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On National HIV Testing Day, SAMHSA Encourages Everyone at Risk for HIV to Get Tested

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Date: June 27, 2022
Category: HIV/AIDS

HIV Testing is Self-care: Testing is key to ending the HIV epidemic

Monday, June 27, 2022, is National HIV Testing Day (NHTD), an opportunity to emphasize and encourage HIV testing. The theme is “HIV Testing is Self-care.” According to the Centers for Disease Control and Prevention (CDC), everyone between the ages of 13 and 64 should get tested for HIV at least once per lifetime as part of routine health care. Those with certain risk factors may benefit from testing at least once a year, or once every 3-6 months, depending on risk. HIV testing is easy, fast, confidential, and is the first step in one’s care or prevention journey. People that test positive for HIV can be linked to lifesaving HIV treatment. People that test negative for HIV can receive empowering information about safer sex, substance use prevention/treatment, and health care. Individuals that test negative also can gain access to powerful tools like Pre-Exposure Prophylaxis or medicine to prevent HIV. Due to the COVID-19 pandemic, the need for individual and community actions to protect and promote physical and mental health has never been greater.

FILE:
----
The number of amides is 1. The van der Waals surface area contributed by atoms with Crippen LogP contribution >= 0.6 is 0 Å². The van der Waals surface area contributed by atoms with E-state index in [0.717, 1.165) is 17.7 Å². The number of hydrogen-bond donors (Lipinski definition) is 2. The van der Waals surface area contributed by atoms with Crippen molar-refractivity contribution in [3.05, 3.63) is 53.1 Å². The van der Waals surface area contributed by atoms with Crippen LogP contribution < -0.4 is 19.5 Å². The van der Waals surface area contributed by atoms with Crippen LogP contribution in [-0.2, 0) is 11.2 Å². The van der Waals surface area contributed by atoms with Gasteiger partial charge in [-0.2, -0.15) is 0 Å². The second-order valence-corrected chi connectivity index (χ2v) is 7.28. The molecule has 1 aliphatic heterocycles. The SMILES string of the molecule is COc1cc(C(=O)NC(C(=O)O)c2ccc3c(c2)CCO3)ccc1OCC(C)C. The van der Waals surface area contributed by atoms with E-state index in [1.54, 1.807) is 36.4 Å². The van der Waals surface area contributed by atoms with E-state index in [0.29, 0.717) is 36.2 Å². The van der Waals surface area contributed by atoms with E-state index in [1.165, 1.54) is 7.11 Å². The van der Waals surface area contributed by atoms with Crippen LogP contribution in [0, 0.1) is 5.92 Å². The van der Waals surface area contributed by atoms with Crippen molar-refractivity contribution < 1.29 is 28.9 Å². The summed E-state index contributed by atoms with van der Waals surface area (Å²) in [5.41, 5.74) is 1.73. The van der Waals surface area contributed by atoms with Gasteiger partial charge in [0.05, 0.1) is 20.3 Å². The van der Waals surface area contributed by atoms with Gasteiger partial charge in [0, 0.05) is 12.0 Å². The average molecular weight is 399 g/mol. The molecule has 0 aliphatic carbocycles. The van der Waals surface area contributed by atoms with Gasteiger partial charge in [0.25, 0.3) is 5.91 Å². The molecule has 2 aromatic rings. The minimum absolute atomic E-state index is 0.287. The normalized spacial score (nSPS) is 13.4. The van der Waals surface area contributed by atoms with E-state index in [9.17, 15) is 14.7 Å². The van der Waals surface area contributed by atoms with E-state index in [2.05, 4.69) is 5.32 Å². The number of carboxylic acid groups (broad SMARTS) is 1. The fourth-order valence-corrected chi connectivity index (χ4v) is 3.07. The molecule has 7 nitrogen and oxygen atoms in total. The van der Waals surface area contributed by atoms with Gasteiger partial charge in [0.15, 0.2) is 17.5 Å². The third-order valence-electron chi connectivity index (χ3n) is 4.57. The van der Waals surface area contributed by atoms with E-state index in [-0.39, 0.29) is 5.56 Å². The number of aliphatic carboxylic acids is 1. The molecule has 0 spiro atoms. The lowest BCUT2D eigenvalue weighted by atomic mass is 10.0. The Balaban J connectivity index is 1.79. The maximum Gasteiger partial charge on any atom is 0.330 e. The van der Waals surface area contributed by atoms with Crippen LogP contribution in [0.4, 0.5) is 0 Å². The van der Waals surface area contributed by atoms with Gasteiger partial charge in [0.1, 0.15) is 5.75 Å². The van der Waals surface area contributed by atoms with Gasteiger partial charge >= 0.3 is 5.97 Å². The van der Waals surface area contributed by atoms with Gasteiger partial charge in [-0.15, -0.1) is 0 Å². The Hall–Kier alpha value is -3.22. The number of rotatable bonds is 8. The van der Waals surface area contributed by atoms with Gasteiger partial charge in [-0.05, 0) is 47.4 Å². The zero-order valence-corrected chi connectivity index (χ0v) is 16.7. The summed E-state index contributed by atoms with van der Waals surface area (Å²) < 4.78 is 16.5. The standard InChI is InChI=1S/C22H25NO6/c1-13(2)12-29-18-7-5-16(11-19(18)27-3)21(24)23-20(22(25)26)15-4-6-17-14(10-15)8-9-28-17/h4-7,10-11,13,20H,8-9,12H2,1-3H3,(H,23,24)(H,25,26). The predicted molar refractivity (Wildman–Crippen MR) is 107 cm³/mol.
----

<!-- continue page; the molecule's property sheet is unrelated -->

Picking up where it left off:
People with mental illness and/or substance use disorder are at increased risk of getting and transmitting HIV. The Substance Abuse and Mental Health Services Administration (SAMHSA) is committed to addressing this challenge. SAMHSA’s mission is to reduce the impact of substance use and mental illness on America’s communities. SAMHSA’s substance use and mental health grant recipients and partner organizations can reach people at risk for or living with HIV to encourage testing. SAMHSA has long encouraged (PDF | 1 MB) substance use disorder and mental health treatment providers to integrate HIV testing into routine care. In fact, it is a requirement for some of SAMHSA’s grants. SAMHSA encourages grant recipients to follow CDC's HIV testing guidelines for clinical settings, complete CME training on HIV screening, and distribute HIV self-testing kits.

If you would like to access tailored information about your personal HIV risk and prevention strategies, you can use the HIV Risk Reduction Tool. If you would like to receive an HIV test in person, you can find a testing provider through the CDC’s Get Tested website. If you would prefer to administer your own test, HIV self-testing can be done wherever and whenever you choose. Finally, if you, or someone you know, is seeking help for substance use or mental illness, SAMHSA’s Behavioral Health Treatment Services Locator can help you connect with treatment programs in your area.

SAMHSA would like to take this opportunity to thank our grant recipients and partner organizations for their perseverance and flexibility in ensuring that HIV testing is simple, accessible, affordable, and routine. SAMHSA also would like to encourage everyone at risk for HIV, especially those with mental health and substance use issues, to use NHTD to get tested in a way that works best for you – whether it’s self-testing in your own space or finding a testing site nearby. Together we can end the HIV epidemic and reduce the related toll of mental illness and substance use, one HIV test at a time.